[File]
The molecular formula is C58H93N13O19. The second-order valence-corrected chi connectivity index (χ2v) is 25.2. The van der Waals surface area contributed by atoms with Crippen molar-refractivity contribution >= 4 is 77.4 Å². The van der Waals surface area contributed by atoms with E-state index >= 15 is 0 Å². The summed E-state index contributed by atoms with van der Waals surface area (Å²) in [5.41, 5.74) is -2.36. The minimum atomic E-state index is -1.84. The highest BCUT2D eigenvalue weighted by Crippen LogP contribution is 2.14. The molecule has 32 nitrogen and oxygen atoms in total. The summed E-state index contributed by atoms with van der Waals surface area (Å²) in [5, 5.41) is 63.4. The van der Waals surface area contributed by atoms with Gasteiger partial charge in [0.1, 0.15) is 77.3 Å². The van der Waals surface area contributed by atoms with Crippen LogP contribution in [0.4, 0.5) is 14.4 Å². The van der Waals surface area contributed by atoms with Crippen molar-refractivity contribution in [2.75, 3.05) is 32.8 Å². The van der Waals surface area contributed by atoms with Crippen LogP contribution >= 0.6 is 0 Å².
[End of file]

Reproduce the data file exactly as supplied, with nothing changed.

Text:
The molecular formula is C58H93N13O19. The second-order valence-corrected chi connectivity index (χ2v) is 25.2. The van der Waals surface area contributed by atoms with Crippen molar-refractivity contribution >= 4 is 77.4 Å². The van der Waals surface area contributed by atoms with E-state index >= 15 is 0 Å². The summed E-state index contributed by atoms with van der Waals surface area (Å²) in [5.41, 5.74) is -2.36. The minimum atomic E-state index is -1.84. The highest BCUT2D eigenvalue weighted by Crippen LogP contribution is 2.14. The molecule has 32 nitrogen and oxygen atoms in total. The summed E-state index contributed by atoms with van der Waals surface area (Å²) in [5, 5.41) is 63.4. The van der Waals surface area contributed by atoms with Gasteiger partial charge in [0.1, 0.15) is 77.3 Å². The van der Waals surface area contributed by atoms with Crippen LogP contribution in [0.4, 0.5) is 14.4 Å². The van der Waals surface area contributed by atoms with Crippen molar-refractivity contribution in [2.75, 3.05) is 32.8 Å². The van der Waals surface area contributed by atoms with Crippen LogP contribution >= 0.6 is 0 Å².